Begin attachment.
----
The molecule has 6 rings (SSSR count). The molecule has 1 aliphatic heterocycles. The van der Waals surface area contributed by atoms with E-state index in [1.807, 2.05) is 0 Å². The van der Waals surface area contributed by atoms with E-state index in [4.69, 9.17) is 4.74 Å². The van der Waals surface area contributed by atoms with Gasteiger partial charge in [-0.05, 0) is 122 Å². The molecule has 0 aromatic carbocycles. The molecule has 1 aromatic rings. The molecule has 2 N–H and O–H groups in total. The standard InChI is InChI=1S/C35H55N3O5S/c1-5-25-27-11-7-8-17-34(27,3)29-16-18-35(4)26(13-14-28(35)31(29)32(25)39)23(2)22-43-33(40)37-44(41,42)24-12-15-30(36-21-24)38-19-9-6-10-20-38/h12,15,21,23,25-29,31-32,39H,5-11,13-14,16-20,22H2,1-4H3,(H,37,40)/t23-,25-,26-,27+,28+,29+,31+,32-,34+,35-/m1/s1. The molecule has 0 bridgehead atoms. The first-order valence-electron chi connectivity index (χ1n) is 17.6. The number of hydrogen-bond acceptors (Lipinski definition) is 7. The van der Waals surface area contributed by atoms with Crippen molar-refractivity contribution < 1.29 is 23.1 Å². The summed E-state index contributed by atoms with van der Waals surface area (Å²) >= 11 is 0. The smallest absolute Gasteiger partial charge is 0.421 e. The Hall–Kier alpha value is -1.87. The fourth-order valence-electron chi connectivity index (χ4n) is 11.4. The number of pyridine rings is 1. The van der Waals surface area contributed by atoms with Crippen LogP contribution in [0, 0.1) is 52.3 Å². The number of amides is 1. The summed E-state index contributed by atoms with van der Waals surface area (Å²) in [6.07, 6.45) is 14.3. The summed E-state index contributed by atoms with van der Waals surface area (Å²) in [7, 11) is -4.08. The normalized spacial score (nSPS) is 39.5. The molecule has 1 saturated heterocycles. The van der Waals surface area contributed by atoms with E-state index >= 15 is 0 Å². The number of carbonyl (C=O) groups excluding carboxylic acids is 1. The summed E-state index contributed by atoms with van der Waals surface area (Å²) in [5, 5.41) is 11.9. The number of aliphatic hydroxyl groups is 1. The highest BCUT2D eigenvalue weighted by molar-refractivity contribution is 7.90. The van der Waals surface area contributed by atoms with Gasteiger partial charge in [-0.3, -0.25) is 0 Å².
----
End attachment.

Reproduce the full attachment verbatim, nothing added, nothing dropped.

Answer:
The molecule has 6 rings (SSSR count). The molecule has 1 aliphatic heterocycles. The van der Waals surface area contributed by atoms with E-state index in [1.807, 2.05) is 0 Å². The van der Waals surface area contributed by atoms with E-state index in [4.69, 9.17) is 4.74 Å². The van der Waals surface area contributed by atoms with Gasteiger partial charge in [-0.05, 0) is 122 Å². The molecule has 0 aromatic carbocycles. The molecule has 1 aromatic rings. The molecule has 2 N–H and O–H groups in total. The standard InChI is InChI=1S/C35H55N3O5S/c1-5-25-27-11-7-8-17-34(27,3)29-16-18-35(4)26(13-14-28(35)31(29)32(25)39)23(2)22-43-33(40)37-44(41,42)24-12-15-30(36-21-24)38-19-9-6-10-20-38/h12,15,21,23,25-29,31-32,39H,5-11,13-14,16-20,22H2,1-4H3,(H,37,40)/t23-,25-,26-,27+,28+,29+,31+,32-,34+,35-/m1/s1. The molecule has 0 bridgehead atoms. The first-order valence-electron chi connectivity index (χ1n) is 17.6. The number of hydrogen-bond acceptors (Lipinski definition) is 7. The van der Waals surface area contributed by atoms with Crippen molar-refractivity contribution < 1.29 is 23.1 Å². The summed E-state index contributed by atoms with van der Waals surface area (Å²) >= 11 is 0. The smallest absolute Gasteiger partial charge is 0.421 e. The Hall–Kier alpha value is -1.87. The fourth-order valence-electron chi connectivity index (χ4n) is 11.4. The number of pyridine rings is 1. The van der Waals surface area contributed by atoms with Crippen LogP contribution in [0, 0.1) is 52.3 Å². The number of amides is 1. The summed E-state index contributed by atoms with van der Waals surface area (Å²) in [6.07, 6.45) is 14.3. The summed E-state index contributed by atoms with van der Waals surface area (Å²) in [7, 11) is -4.08. The normalized spacial score (nSPS) is 39.5. The molecule has 1 saturated heterocycles. The van der Waals surface area contributed by atoms with E-state index >= 15 is 0 Å². The number of carbonyl (C=O) groups excluding carboxylic acids is 1. The summed E-state index contributed by atoms with van der Waals surface area (Å²) in [5, 5.41) is 11.9. The number of aliphatic hydroxyl groups is 1. The highest BCUT2D eigenvalue weighted by molar-refractivity contribution is 7.90. The van der Waals surface area contributed by atoms with Gasteiger partial charge in [-0.3, -0.25) is 0 Å².